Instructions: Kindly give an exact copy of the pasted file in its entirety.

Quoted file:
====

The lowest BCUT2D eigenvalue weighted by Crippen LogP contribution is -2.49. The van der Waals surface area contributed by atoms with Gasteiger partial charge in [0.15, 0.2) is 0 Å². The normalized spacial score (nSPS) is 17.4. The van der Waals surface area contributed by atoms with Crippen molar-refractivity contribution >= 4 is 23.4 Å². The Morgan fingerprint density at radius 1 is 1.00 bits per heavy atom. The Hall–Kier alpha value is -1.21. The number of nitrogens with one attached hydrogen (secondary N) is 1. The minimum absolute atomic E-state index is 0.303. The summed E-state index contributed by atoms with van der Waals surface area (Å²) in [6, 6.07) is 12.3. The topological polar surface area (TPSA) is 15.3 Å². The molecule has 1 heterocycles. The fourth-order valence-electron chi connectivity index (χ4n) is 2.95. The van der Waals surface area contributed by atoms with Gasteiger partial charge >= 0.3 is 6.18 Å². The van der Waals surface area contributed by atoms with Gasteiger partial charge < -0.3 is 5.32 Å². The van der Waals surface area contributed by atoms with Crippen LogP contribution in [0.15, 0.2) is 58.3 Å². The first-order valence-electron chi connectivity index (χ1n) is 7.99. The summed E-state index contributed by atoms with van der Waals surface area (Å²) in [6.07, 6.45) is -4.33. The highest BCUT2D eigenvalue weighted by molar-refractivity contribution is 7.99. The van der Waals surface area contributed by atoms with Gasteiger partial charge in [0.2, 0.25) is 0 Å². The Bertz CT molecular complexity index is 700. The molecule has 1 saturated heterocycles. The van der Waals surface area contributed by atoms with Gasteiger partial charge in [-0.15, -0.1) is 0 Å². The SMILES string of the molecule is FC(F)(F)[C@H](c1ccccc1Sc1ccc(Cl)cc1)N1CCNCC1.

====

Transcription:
The lowest BCUT2D eigenvalue weighted by Crippen LogP contribution is -2.49. The van der Waals surface area contributed by atoms with Gasteiger partial charge in [0.15, 0.2) is 0 Å². The normalized spacial score (nSPS) is 17.4. The van der Waals surface area contributed by atoms with Crippen molar-refractivity contribution >= 4 is 23.4 Å². The Morgan fingerprint density at radius 1 is 1.00 bits per heavy atom. The Hall–Kier alpha value is -1.21. The number of nitrogens with one attached hydrogen (secondary N) is 1. The minimum absolute atomic E-state index is 0.303. The summed E-state index contributed by atoms with van der Waals surface area (Å²) in [6, 6.07) is 12.3. The topological polar surface area (TPSA) is 15.3 Å². The molecule has 1 heterocycles. The fourth-order valence-electron chi connectivity index (χ4n) is 2.95. The van der Waals surface area contributed by atoms with Gasteiger partial charge >= 0.3 is 6.18 Å². The van der Waals surface area contributed by atoms with Gasteiger partial charge < -0.3 is 5.32 Å². The van der Waals surface area contributed by atoms with Crippen LogP contribution in [0.15, 0.2) is 58.3 Å². The first-order valence-electron chi connectivity index (χ1n) is 7.99. The summed E-state index contributed by atoms with van der Waals surface area (Å²) in [6.07, 6.45) is -4.33. The highest BCUT2D eigenvalue weighted by molar-refractivity contribution is 7.99. The van der Waals surface area contributed by atoms with Gasteiger partial charge in [0.2, 0.25) is 0 Å². The Bertz CT molecular complexity index is 700. The molecule has 1 saturated heterocycles. The van der Waals surface area contributed by atoms with Gasteiger partial charge in [-0.15, -0.1) is 0 Å². The SMILES string of the molecule is FC(F)(F)[C@H](c1ccccc1Sc1ccc(Cl)cc1)N1CCNCC1.